Founded in 1926, The National Association for the Education of Young Children (NAEYC) is the world's largest organization working on behalf of young children with nearly 80,000 members, a national network of more than 300 state and local Affiliates, and a growing global alliance of like-minded organizations. NAEYC is the leading membership association for those working with and on behalf of children from birth through age 8. NAEYC convenes thought leaders, teachers and other practitioners, researchers, and other stakeholders and sets standards of excellence for programs and teachers in early childhood education. NAEYC members include teachers, paraeducators, center directors, trainers, college educators, families of young children, and the public at large. Membership is open to all individuals who share a desire to serve and act on behalf of the needs and rights of all young children. NAEYC members receive valuable benefits, including an award-winning publication, voting rights to elect diverse leadership to the NAEYC Governing Board, and the opportunity to add their voices to the NAEYC Call to Action. In addition, members receive discounted rates on books and multimedia resources, and reduced conference registration fees at the local, state, and national Affiliate levels. NAEYC members living in Europe are served by our Europe AYC Affiliate, and International membership is available to those living abroad outside of Europe. The Global Alliance connects like-minded organizations, extending our reach worldwide. The National Association for the Education of Young Children has become the nation's premier organization for early childhood professionals-setting research-based standards and providing resources to improve early childhood program quality, enhance the professional development and working conditions of program staff, and to help families learn about and understand the need for high quality early childhood education. Through position statements, work with other organizations, and its national voluntary accreditation system, NAEYC has been the leader in promoting excellence in early childhood education for all young children from birth through age 8. NAEYC's roots extend to the 1920s when professional researchers and educators began organizing nursery schools for young children. Concerned about the quality of the proliferating programs, Patty Smith Hill identified a multidisciplinary group of 25 individuals, among them Arnold Gesell, Lois Meek (Stolz), and Abigail Eliot, to consider the need for a new association. A public conference was held in Washington, DC in 1926. By 1929, the group was organized as the National Association for Nursery Education (NANE) and had published its first book-Minimum Essentials for Nursery Education. In the 1930s and 1940s, NANE members, although few in number, were actively involved in the development and implementation of Works Progress Administration (WPA) nursery schools and child care programs established by the Lanham Act during World War II. A small group of dedicated volunteers kept the association going with biennial conferences, a quarterly bulletin, and various publications. In the mid 1950s an important strategic decision was made. Existing state, local, and regional organizations for nursery education could affiliate with NANE if all of their members joined the national association. Within a few years, membership increased five-fold, to more than 5,000 members. In 1964, NANE was reorganized as the National Association for the Education of Young Children (NAEYC). Also that year, the federal Head Start program was launched, focusing public attention on preschool education. NAEYC entered a period of rapid growth, reaching 31,000 members by its 50th anniversary in 1976. In the early 1980s, concern about the quality of early childhood services available to the burgeoning numbers of families seeking child care and preschool programs for their young children led NAEYC to begin planning a national voluntary accreditation system for early childhood programs. Between 1985 and 1990, the five years of NAEYC's accreditation system, membership doubled-from 45,000 to more than 90,000 members. Also in the 1980s, NAEYC began issuing a number of influential position statements, addressing various topics in early childhood education and professional preparation. Early Childhood Research Quarterly began publication in 1986. Annual conferences continued to be a hallmark of NAEYC, growing to be among the largest educational meetings in the nation. NAEYC's work in developing position statements and setting standards for different aspects of early childhood education continued throughout the 1990s. The National Institute for Early Childhood Professional Development focuses attention on improving the quality of preparation and ongoing professional development for teachers of young children by providing a place to learn from researchers about new developments and evaluations of pedagogy, curriculum, assessment, and teacher education. Membership has continued to grow to reach 100,000 members. In the late 1990s, emphasis was placed on building the visibility and effectiveness of the Association's public policy and advocacy efforts. By its 75th anniversary in 2001, the association was engaged in a project to reinvent its accreditation system. The reinvented system was launched in 2006. Funding provided by a variety of contributors has been instrumental to the success of this effort. In addition, a comprehensive restructuring of its affiliate groups (most of which successfully re-affiliated in 2004) had also been launched. Interest Forums were established as a membership benefit in 2001 to encourage communities of learning on issues related to the NAEYC mission. Funding provided by the Doris Duke Charitable Foundation enabled NAEYC to establish the Supporting Teachers, Strengthening Families project to prevent child abuse and promote children's healthy social development by helping teachers better communicate with families on difficult issues. In 2003, NAEYC created a Global Alliance to foster communications and build understanding among organizations around the world with missions similar to its own. The Association also adopted standards for professional preparation associate degree programs in early childhood education and launched plans to develop an accreditation system for these institutions. This effort has been generously supported by a number of contributors. Support from the Knight Foundation, beginning in 2003, allowed the establishment of a project to work with selected communities on school readiness issues and to develop prototypes for enhanced distance learning opportunities. The results of earlier efforts to build the Association's policy presence are clearly visible in 2004. Nearly 11,000 individuals subscribe to NAEYC's federal and state public policy email updates. Affiliates and members receive training, technical assistance and resources to help them improve the capacity of their efforts to promote good public policies and investments in affordable, high quality early childhood education programs. NAEYC is recognized as a leading voice in Congress and in state capitols on what is needed to help improve early childhood programs and services for all young children and their families, ranging from child care and Head Start, to early elementary grade reading programs and appropriate assessment. Publications and conferences-core services for the Association since its earliest days-have continued to grown in visibility and importance. Early childhood educators look to NAEYC for journals, books, and other resources that combine a solid research base and information and features that make them highly accessible and useful for practitioners, teacher educators, and policy makers. NAEYC Conferences continue to be the meetings that just can't be missed, serving a critical convening function for the early childhood profession and providing a valuable professional development opportunity. NAEYC is proud of its traditions, but also looks to the future. The Association is committed to becoming an ever more high performing inclusive organization that invites all individuals, families, communities and organizations to work together to improve the lives of all young children.keywords:N/A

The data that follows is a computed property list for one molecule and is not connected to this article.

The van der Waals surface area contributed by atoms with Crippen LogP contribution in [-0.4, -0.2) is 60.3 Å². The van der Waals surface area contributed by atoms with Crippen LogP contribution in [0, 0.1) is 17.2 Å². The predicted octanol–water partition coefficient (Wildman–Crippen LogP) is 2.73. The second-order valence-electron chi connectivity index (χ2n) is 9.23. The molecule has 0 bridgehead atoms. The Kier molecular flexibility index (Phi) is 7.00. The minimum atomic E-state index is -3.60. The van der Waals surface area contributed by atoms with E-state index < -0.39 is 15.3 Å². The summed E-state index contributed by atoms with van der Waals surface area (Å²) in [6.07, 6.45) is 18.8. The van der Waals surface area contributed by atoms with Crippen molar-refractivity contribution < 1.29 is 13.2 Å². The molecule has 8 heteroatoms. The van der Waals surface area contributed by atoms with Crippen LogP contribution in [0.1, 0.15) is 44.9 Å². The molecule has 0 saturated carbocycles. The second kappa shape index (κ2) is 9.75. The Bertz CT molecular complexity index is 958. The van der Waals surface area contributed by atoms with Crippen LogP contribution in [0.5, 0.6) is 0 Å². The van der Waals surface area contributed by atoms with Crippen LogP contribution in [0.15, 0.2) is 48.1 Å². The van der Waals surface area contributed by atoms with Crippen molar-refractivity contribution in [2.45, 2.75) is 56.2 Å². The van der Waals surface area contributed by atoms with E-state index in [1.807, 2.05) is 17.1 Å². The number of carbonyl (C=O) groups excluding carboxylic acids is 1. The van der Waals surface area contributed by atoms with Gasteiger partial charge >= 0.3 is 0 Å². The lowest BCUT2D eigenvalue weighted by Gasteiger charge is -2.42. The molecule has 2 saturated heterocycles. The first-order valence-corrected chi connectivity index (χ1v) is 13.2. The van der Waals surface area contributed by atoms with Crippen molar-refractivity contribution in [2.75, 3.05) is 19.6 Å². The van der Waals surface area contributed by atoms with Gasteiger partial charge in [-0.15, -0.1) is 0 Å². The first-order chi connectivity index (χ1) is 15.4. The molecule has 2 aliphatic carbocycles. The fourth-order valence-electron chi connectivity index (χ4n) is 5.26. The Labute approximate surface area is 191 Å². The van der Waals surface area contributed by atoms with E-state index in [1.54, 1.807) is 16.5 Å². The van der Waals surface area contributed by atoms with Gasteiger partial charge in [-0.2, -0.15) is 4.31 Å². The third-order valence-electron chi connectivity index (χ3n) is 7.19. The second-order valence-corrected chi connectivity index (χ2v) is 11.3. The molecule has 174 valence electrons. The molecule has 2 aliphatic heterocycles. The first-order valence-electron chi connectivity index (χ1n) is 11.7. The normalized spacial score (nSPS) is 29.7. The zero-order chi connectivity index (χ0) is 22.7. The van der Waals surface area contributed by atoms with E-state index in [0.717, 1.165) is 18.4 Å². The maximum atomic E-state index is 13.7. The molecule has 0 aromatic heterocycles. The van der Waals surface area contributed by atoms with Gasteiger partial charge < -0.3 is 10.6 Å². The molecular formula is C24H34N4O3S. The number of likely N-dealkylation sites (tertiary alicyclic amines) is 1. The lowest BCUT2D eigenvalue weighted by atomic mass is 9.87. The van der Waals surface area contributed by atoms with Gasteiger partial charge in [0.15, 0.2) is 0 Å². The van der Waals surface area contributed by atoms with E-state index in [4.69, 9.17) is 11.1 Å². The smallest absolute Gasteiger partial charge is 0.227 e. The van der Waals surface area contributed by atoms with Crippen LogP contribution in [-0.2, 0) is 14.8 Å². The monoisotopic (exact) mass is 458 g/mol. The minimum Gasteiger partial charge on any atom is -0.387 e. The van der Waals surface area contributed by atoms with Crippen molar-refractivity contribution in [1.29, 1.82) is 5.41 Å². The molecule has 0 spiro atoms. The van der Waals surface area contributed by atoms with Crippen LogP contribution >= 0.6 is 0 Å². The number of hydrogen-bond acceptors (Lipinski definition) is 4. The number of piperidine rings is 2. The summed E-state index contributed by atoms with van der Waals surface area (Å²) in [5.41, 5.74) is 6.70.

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National Association for Education of Young Children News
Medina City School District recognized for 21st century learning experiences Cleveland.com
Week of the Young Child at Lawrence Early Childhood Learning Center Patch
SCOE celebrates Week of the Young Child The Vacaville Reporter